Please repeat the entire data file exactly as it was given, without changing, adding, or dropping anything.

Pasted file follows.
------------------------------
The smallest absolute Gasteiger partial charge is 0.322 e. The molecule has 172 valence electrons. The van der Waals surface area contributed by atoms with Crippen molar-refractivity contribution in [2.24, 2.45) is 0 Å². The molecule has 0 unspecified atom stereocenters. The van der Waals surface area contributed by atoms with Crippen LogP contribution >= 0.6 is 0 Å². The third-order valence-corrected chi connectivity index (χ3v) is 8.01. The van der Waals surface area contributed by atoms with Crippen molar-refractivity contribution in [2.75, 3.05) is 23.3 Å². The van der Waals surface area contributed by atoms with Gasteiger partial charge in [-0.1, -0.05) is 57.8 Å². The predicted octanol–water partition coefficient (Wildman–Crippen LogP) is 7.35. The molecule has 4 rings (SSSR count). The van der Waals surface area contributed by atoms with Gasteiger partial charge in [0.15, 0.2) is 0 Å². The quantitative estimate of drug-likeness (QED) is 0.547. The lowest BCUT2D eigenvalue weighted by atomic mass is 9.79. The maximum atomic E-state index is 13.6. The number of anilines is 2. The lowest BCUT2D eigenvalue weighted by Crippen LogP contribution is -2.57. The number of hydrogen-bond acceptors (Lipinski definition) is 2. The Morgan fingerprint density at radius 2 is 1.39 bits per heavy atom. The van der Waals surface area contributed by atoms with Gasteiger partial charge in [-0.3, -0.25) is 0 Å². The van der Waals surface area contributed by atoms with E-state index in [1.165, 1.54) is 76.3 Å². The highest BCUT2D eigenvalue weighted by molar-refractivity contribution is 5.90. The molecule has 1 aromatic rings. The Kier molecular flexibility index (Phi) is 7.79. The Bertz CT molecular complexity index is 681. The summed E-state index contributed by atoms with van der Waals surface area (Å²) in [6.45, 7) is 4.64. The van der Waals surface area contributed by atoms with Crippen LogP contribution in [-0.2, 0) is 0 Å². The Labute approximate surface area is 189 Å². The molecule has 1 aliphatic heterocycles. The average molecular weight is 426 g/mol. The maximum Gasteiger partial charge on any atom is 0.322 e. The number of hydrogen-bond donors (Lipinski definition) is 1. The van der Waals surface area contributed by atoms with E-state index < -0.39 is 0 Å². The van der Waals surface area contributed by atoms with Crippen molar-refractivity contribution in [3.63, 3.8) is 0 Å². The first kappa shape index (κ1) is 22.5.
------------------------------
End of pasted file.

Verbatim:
The smallest absolute Gasteiger partial charge is 0.322 e. The molecule has 172 valence electrons. The van der Waals surface area contributed by atoms with Crippen molar-refractivity contribution in [2.24, 2.45) is 0 Å². The molecule has 0 unspecified atom stereocenters. The van der Waals surface area contributed by atoms with Crippen LogP contribution >= 0.6 is 0 Å². The third-order valence-corrected chi connectivity index (χ3v) is 8.01. The van der Waals surface area contributed by atoms with Crippen molar-refractivity contribution in [2.75, 3.05) is 23.3 Å². The van der Waals surface area contributed by atoms with Gasteiger partial charge in [-0.1, -0.05) is 57.8 Å². The predicted octanol–water partition coefficient (Wildman–Crippen LogP) is 7.35. The molecule has 4 rings (SSSR count). The van der Waals surface area contributed by atoms with Gasteiger partial charge in [0.15, 0.2) is 0 Å². The quantitative estimate of drug-likeness (QED) is 0.547. The lowest BCUT2D eigenvalue weighted by atomic mass is 9.79. The maximum atomic E-state index is 13.6. The number of anilines is 2. The lowest BCUT2D eigenvalue weighted by Crippen LogP contribution is -2.57. The number of hydrogen-bond acceptors (Lipinski definition) is 2. The Morgan fingerprint density at radius 2 is 1.39 bits per heavy atom. The van der Waals surface area contributed by atoms with Gasteiger partial charge in [-0.3, -0.25) is 0 Å². The van der Waals surface area contributed by atoms with E-state index in [1.165, 1.54) is 76.3 Å². The highest BCUT2D eigenvalue weighted by molar-refractivity contribution is 5.90. The molecule has 1 aromatic rings. The Kier molecular flexibility index (Phi) is 7.79. The Bertz CT molecular complexity index is 681. The summed E-state index contributed by atoms with van der Waals surface area (Å²) in [6.45, 7) is 4.64. The van der Waals surface area contributed by atoms with Crippen LogP contribution in [-0.2, 0) is 0 Å². The Labute approximate surface area is 189 Å². The molecule has 1 aliphatic heterocycles. The average molecular weight is 426 g/mol. The maximum Gasteiger partial charge on any atom is 0.322 e. The number of hydrogen-bond donors (Lipinski definition) is 1. The van der Waals surface area contributed by atoms with E-state index < -0.39 is 0 Å². The van der Waals surface area contributed by atoms with Crippen molar-refractivity contribution in [3.63, 3.8) is 0 Å². The first kappa shape index (κ1) is 22.5.